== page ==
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Something New is About to Bloom on the Main Line: From Haas family estate to Natural Lands Trust pub

  • News
  • May 10, 2016

On April 20, 2016, the children of the late John and Chara Haas donated the family’s 42-acre Stoneleigh estate in Villanova to Natural Lands Trust—the region’s oldest and largest land conservation organization. Stephan Pahides and David Dratch of McCausland Ken + Buckman represented the Natural Lands Trust in the acquisition. The organization, which owns 42 nature preserves across eastern Pennsylvania and southern New Jersey, plans to open the Haas family estate as a public garden that showcases and educates visitors about the joys and benefits of gardens that emphasize the use of native plants.

History of Stoneleigh

Stoneleigh’s history dates back to 1877 when Edmund Smith, a rising executive with the Pennsylvania Railroad Company, purchased 65 acres of land in Villanova and constructed a residence there. In 1900, Samuel Bodine, head of United Gas Improvement Company, acquired the property. Following Samuel Bodine’s death in 1932, Stoneleigh was subdivided and sold. Otto Haas, entrepreneur and co-founder of Rohm and Haas Company, purchased the southwestern portion of the estate, launching a more than 80-year tenure of careful stewardship by the Haas family. Otto and Phoebe’s son, John, and his wife, Chara, acquired Stoneleigh in 1964 and lived there for the next five decades. The property includes stately trees, winding pathways, and lush gardens that the Haas family has carefully stewarded over the decades. The gardens were designed by a number of notable landscape architects over the past century – including Olmsted Brothers, sons of the famed Frederick Law Olmsted.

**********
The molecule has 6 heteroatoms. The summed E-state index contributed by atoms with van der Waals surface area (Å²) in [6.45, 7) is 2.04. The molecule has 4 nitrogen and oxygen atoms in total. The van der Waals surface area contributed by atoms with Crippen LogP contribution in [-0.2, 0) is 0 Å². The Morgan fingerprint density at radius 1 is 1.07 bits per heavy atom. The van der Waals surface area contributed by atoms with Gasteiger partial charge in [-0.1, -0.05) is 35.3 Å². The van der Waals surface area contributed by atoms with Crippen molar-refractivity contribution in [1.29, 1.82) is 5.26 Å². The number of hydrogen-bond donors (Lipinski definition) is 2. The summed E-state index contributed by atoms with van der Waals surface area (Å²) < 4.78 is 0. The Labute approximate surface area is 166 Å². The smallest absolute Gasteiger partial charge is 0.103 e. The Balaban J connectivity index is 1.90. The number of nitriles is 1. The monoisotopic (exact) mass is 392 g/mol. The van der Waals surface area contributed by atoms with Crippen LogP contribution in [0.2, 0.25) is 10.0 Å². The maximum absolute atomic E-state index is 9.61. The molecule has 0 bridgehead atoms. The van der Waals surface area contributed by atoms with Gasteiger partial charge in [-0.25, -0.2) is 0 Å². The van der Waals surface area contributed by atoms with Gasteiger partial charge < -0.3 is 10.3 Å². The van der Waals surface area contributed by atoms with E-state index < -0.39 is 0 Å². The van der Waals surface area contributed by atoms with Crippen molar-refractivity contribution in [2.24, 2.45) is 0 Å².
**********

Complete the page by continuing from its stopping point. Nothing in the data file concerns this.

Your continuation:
Transition to Public Garden

After a period of transition, Stoneleigh: A Natural Garden, will be open—free-of-charge—to visitors. Natural Lands Trust will also offer a variety of public programs with a primary focus on natural gardening and landscaping techniques. They also anticipate hosting family and child-oriented programs as well as volunteer opportunities. It is expected to take approximately 18-months to make the improvements needed to transition the property from a family home to a public garden.


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